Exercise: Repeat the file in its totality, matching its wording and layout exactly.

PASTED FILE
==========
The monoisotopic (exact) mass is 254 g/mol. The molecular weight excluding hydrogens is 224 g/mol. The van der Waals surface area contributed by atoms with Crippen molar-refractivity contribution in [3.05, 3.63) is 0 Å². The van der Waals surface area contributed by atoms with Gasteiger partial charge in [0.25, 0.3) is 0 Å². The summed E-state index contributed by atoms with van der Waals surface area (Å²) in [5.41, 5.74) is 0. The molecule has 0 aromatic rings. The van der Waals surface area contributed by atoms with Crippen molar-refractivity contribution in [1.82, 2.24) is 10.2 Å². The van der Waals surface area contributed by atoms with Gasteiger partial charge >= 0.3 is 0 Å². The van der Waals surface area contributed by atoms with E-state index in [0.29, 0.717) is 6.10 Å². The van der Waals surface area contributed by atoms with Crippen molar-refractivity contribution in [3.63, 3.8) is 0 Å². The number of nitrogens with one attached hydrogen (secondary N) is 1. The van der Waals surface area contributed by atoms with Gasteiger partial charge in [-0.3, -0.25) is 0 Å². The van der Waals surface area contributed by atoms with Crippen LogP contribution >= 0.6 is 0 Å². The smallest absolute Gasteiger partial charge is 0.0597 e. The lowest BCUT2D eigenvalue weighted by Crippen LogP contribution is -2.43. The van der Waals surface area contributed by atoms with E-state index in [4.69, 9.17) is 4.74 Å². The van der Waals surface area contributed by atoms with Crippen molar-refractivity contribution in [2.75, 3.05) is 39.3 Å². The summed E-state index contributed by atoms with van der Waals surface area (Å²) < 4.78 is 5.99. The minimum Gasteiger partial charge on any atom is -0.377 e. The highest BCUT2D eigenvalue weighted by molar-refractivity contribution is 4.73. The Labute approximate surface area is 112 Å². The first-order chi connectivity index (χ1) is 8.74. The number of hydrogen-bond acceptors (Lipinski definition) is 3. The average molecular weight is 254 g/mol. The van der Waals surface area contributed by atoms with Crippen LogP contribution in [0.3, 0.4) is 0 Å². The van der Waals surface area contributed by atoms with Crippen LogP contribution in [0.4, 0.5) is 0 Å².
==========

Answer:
The monoisotopic (exact) mass is 254 g/mol. The molecular weight excluding hydrogens is 224 g/mol. The van der Waals surface area contributed by atoms with Crippen molar-refractivity contribution in [3.05, 3.63) is 0 Å². The van der Waals surface area contributed by atoms with Gasteiger partial charge in [0.25, 0.3) is 0 Å². The summed E-state index contributed by atoms with van der Waals surface area (Å²) in [5.41, 5.74) is 0. The molecule has 0 aromatic rings. The van der Waals surface area contributed by atoms with Crippen molar-refractivity contribution in [1.82, 2.24) is 10.2 Å². The van der Waals surface area contributed by atoms with Gasteiger partial charge >= 0.3 is 0 Å². The van der Waals surface area contributed by atoms with E-state index in [0.29, 0.717) is 6.10 Å². The van der Waals surface area contributed by atoms with Crippen molar-refractivity contribution in [3.63, 3.8) is 0 Å². The number of nitrogens with one attached hydrogen (secondary N) is 1. The van der Waals surface area contributed by atoms with Gasteiger partial charge in [-0.3, -0.25) is 0 Å². The van der Waals surface area contributed by atoms with Crippen LogP contribution >= 0.6 is 0 Å². The smallest absolute Gasteiger partial charge is 0.0597 e. The lowest BCUT2D eigenvalue weighted by Crippen LogP contribution is -2.43. The van der Waals surface area contributed by atoms with E-state index in [4.69, 9.17) is 4.74 Å². The van der Waals surface area contributed by atoms with Crippen molar-refractivity contribution in [2.75, 3.05) is 39.3 Å². The summed E-state index contributed by atoms with van der Waals surface area (Å²) < 4.78 is 5.99. The minimum Gasteiger partial charge on any atom is -0.377 e. The highest BCUT2D eigenvalue weighted by molar-refractivity contribution is 4.73. The Labute approximate surface area is 112 Å². The first-order chi connectivity index (χ1) is 8.74. The number of hydrogen-bond acceptors (Lipinski definition) is 3. The average molecular weight is 254 g/mol. The van der Waals surface area contributed by atoms with Crippen LogP contribution in [0.3, 0.4) is 0 Å². The van der Waals surface area contributed by atoms with Crippen LogP contribution in [0.4, 0.5) is 0 Å².